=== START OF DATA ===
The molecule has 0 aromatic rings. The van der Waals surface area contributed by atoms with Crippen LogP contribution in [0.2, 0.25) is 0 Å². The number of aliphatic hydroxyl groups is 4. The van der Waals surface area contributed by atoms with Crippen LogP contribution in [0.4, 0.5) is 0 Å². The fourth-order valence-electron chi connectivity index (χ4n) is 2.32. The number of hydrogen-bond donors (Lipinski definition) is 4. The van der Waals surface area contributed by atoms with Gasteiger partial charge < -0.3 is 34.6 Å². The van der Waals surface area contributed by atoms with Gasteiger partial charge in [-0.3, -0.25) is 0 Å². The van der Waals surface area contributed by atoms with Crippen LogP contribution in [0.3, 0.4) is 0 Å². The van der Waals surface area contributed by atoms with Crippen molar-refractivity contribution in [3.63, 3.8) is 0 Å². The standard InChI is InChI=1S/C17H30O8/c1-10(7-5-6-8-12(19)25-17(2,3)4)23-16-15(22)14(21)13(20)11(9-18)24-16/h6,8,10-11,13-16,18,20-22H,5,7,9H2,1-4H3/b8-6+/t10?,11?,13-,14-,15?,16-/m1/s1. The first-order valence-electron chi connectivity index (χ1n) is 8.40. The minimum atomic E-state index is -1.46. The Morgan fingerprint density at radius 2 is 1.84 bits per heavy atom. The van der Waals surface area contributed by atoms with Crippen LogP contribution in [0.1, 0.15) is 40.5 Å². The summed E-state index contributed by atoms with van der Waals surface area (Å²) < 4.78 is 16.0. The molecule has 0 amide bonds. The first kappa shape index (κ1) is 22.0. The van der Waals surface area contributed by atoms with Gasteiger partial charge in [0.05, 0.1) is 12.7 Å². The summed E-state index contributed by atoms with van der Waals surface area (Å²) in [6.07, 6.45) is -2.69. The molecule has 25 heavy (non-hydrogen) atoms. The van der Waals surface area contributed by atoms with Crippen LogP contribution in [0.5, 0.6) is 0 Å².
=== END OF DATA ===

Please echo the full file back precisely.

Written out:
The molecule has 0 aromatic rings. The van der Waals surface area contributed by atoms with Crippen LogP contribution in [0.2, 0.25) is 0 Å². The number of aliphatic hydroxyl groups is 4. The van der Waals surface area contributed by atoms with Crippen LogP contribution in [0.4, 0.5) is 0 Å². The fourth-order valence-electron chi connectivity index (χ4n) is 2.32. The number of hydrogen-bond donors (Lipinski definition) is 4. The van der Waals surface area contributed by atoms with Gasteiger partial charge < -0.3 is 34.6 Å². The van der Waals surface area contributed by atoms with Gasteiger partial charge in [-0.3, -0.25) is 0 Å². The van der Waals surface area contributed by atoms with Crippen LogP contribution in [0.3, 0.4) is 0 Å². The van der Waals surface area contributed by atoms with Crippen molar-refractivity contribution in [3.63, 3.8) is 0 Å². The standard InChI is InChI=1S/C17H30O8/c1-10(7-5-6-8-12(19)25-17(2,3)4)23-16-15(22)14(21)13(20)11(9-18)24-16/h6,8,10-11,13-16,18,20-22H,5,7,9H2,1-4H3/b8-6+/t10?,11?,13-,14-,15?,16-/m1/s1. The first-order valence-electron chi connectivity index (χ1n) is 8.40. The minimum atomic E-state index is -1.46. The Morgan fingerprint density at radius 2 is 1.84 bits per heavy atom. The van der Waals surface area contributed by atoms with Crippen LogP contribution in [0.1, 0.15) is 40.5 Å². The summed E-state index contributed by atoms with van der Waals surface area (Å²) < 4.78 is 16.0. The molecule has 0 amide bonds. The first kappa shape index (κ1) is 22.0. The van der Waals surface area contributed by atoms with Gasteiger partial charge in [0.05, 0.1) is 12.7 Å². The summed E-state index contributed by atoms with van der Waals surface area (Å²) in [6.07, 6.45) is -2.69. The molecule has 25 heavy (non-hydrogen) atoms. The van der Waals surface area contributed by atoms with Crippen LogP contribution in [0.5, 0.6) is 0 Å².